This is hardly a complete list of examples. But, hopefully, it affords a glimpse of how to use expressive integration within the moment-to-moment challenges in the treatment room. In addition to competent assessment, interpersonal skills, and general therapeutic techniques, healing your own maladaptive life themes is an absolutely necessary component of effective therapy. This isn’t so you won’t feel the jab when a client crosses a line, but so that you can feel it just enough to be able to confront and correct self-defeating patterns, instead of becoming ineffectively numb or overwhelmed.
And remember—it’s not just what you say. It’s the way you say it!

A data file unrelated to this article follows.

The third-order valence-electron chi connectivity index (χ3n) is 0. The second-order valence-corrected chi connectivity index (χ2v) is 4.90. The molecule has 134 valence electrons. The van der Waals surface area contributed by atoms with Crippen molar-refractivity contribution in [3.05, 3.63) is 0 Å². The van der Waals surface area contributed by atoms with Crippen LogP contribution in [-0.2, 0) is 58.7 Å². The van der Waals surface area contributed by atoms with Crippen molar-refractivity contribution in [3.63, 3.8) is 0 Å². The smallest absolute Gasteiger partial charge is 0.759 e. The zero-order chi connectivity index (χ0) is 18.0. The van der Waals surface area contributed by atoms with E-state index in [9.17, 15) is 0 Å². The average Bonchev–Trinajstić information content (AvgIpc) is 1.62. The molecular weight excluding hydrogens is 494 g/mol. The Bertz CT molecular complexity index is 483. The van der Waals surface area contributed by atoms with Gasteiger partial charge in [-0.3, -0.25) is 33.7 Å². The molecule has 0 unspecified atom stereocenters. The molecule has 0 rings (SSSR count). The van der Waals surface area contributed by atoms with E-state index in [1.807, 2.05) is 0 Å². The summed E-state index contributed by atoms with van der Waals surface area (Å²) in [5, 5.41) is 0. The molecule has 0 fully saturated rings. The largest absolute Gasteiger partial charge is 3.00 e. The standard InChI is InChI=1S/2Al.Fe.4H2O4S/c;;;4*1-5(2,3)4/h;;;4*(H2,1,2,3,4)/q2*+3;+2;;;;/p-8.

Wendy T. Behary, MSW, LCSW, with over 25 years of professional experience and advanced level certifications, is the founder and director of The Cognitive Therapy Center of New Jersey and The Schema Therapy Institutes of NJ-NYC-DC. She has been treating narcissist clients, partners/people dealing with them, and couples experiencing relationship problems; training professionals; and supervising psychotherapists for more than 20 years. Wendy was on the faculty of the Cognitive Therapy Center and Schema Therapy Institute of New York (until the Institutes merged in 2012), where she trained and worked with Dr. Jeffrey Young since 1989. Wendy is a founding fellow and consulting supervisor for The Academy of Cognitive Therapy (Aaron T. Beck’s Institute). She served as the President of the Executive Board of the International Society of Schema Therapy (ISST) from 2010-2014 and is currently the chair of the Schema Therapy Development Programs Sub-Committee for the ISST; and also served as the Training and Certification Coordinator for the ISST Executive Board from 2008-2010. Wendy Behary has co-authored several chapters and articles on Schema Therapy and Cognitive Therapy. She is the author of an international bestselling book, “Disarming the Narcissist…” (New Harbinger, 2nd edition) translated in 12 languages. Wendy has a specialty in treating narcissists and the people who live with and deal with them. As an author and an expert on the subject of narcissism, she is a contributing chapter author of several chapters on schema therapy for narcissism for professional readers. She lectures both nationally and internationally to professional and general audiences on schema therapy, narcissism, interpersonal relationships, anger, and dealing with difficult people. She receives consistent high praise for her clear and articulate teaching style and her ability to bring the therapy to life through dramatic demonstrations of client interactions in the treatment room.